AAA-1 Masonry & Tuckpointing was called out to a Lincoln Park residence to determine how water was infiltrating the dwelling. After removing the parapet wall capstones we discovered that the builder had used an inexpensive plastic membrane—the black material laid across the top of the wall—and had failed to size it correctly (refer to photo at left). Membranes must extend the full width of the wall in order to function properly, and here the flashings stopped a good two inches inside the walls rendering it completely ineffective. After disposing of the inappropriate flashing and allowing the wall cavity to dry out, we installed the correct flashing detail and re-set the capstones.


In this photo, AAA-1 Masonry & Tuckpointing is in the process of replacing a severely deflected third-story window lintel in a loft building in downtown Chicago. To the horizontal leg of the new window lintel we secured stainless steel drip edges in a continuous bed of caulk, and installed self-adhering Grace "Perm-A-Barrier" through-wall flashing and fastened it to the brick back-up wall using termination bars, masonry screws and caulk. On the right end of the masonry opening, we are in the process of installing a field-constructed end dam designed to prevent water from migrating into the masonry jamb. (Note how the glass window has been protected with Visqueen and painter's tape.)

Flashing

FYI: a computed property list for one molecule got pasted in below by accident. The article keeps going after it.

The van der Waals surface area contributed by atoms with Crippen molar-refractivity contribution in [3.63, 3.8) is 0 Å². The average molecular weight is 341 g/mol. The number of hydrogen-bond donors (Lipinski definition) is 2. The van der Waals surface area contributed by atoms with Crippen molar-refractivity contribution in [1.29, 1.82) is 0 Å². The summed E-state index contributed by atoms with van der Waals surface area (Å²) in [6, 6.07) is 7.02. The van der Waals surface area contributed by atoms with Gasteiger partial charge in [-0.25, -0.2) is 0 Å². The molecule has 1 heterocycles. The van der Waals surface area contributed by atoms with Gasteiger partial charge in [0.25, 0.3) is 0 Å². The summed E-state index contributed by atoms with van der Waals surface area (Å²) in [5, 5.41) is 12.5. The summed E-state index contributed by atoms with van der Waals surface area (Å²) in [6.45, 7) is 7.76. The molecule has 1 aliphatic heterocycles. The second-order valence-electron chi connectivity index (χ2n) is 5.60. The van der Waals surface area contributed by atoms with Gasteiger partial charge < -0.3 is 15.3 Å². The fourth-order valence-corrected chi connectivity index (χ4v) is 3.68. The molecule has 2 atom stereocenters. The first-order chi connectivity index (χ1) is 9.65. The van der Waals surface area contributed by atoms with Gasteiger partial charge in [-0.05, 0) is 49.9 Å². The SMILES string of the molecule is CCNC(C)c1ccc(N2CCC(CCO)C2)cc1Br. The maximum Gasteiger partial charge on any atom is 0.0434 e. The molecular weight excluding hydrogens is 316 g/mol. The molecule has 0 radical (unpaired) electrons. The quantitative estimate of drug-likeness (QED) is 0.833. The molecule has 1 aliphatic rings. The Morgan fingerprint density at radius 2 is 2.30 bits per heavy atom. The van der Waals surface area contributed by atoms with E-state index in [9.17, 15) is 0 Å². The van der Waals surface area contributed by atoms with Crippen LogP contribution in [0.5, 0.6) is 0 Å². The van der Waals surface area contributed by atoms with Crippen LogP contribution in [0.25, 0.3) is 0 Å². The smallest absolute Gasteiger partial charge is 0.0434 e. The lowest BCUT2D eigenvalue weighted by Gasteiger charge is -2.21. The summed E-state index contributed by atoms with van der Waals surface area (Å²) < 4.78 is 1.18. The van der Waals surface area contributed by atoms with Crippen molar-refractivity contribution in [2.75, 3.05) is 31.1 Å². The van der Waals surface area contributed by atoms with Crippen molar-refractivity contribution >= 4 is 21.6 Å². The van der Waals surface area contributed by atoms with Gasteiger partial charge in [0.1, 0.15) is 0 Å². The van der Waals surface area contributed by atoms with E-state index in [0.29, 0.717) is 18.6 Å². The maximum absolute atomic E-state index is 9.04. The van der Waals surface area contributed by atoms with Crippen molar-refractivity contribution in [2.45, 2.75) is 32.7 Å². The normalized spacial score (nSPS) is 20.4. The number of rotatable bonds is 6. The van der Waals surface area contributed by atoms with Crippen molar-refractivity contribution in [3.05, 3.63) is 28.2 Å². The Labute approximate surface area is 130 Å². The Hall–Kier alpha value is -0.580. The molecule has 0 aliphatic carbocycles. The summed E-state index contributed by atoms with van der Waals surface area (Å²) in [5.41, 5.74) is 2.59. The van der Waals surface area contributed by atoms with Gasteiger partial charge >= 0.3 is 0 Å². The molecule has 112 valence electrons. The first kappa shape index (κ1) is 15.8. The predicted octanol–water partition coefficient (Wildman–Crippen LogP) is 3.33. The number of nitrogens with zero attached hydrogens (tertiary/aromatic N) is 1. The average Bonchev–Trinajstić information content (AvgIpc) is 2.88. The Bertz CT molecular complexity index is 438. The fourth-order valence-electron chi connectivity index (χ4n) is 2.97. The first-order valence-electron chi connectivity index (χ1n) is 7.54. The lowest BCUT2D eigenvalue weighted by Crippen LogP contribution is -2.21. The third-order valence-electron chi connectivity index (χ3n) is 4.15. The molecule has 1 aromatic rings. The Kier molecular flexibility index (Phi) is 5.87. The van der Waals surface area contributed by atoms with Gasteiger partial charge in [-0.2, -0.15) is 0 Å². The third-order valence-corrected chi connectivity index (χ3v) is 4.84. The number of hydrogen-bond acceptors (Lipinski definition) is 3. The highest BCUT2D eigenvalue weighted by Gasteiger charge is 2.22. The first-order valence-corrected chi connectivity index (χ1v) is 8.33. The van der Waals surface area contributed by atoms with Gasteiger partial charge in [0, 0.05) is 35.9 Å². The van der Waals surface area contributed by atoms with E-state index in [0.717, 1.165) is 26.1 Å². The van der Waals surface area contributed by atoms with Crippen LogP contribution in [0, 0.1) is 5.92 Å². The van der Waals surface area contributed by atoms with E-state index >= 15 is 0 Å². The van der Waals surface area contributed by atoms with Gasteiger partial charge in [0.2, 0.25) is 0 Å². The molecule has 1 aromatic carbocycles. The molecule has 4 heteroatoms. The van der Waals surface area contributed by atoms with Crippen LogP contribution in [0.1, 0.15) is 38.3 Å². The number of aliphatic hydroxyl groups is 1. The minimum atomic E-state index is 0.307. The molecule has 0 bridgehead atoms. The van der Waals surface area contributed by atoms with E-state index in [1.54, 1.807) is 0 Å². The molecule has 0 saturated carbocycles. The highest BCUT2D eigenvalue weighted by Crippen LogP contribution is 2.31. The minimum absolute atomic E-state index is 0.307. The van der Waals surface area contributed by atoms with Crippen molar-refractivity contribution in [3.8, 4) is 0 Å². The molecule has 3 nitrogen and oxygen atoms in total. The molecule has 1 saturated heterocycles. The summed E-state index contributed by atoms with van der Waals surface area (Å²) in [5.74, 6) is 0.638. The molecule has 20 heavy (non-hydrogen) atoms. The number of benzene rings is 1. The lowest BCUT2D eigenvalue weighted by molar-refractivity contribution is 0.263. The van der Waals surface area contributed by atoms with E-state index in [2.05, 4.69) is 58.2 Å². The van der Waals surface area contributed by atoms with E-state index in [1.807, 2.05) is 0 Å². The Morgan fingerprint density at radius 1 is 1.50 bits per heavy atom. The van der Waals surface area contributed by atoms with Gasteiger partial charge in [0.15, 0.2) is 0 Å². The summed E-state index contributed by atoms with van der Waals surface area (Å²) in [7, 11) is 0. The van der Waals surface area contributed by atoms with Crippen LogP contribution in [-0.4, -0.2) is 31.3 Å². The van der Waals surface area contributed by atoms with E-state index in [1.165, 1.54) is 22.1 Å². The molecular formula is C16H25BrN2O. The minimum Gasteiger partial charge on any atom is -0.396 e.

Post: Extensive Edison Park Office Project (Underway)

Sunday April 24, 2011

AAA-1 Masonry & Tuckpointing performed a gut-rehab of an industrial office space in the Edison Park neighborhood of Chicago.

Extensive demolition work was performed over the winter including removal of the drop-ceiling tiles, the damaged carpets, the drywall and most of the plumbing. (In fact, just about everything but the door to the 60-year-old safe was in terrible condition and unable to be salvaged.)

After demolition work, it was decided that the exposed steel beams, wood roof rafters and Chicago common brick walls lent themselves to a terrific century-old industrial look. After creating larger openings for new windows and building new masonry walls for conference rooms and work space (and, yes, the original safe), everything was sandblasted to give it a rich glow.



Post: Wright Chimney Restoration

Tuesday March 15, 2011

AAA-1 Masonry & Tuckpointing was called out to this Frank Lloyd Wright home in Hyde Park to correct the significant deflection in this 80' tall chimney. Due to its historical significance the City of Chicago's Department of Preservation was consulted and provided guidelines for the work.

After scaffolding was erected and the building could be better evaluated, the chimney caps were determined to be one source of water infiltration and structural damage to the bricks below.

Years ago, an earlier repair of the chimneys consisted of a thin, sloppy and insufficient smear of mortar applied right over the original cracked and eroded mortar joints. Seasonal rains and snows continued to damage the chimney shaft to the point of the severe deflection.

Although the severity of the damage required that the chimney be dismantled, nearly all of the bricks themselves were found to be in very good condition. (This was fortuitous for the owners since bricks of this size, color and texture are no longer produced.) As the chimney was dismantled, the condition of every brick was evaluated. Structurally sound and visually pristine bricks were cleaned of excess debris to ensure proper mortar adhesion (new mortar will not bond well to bricks with bits of old mortar still clinging to them).

With the chimney brickwork almost complete, the final step was to hand-pour a custom-sized concrete chimney cap.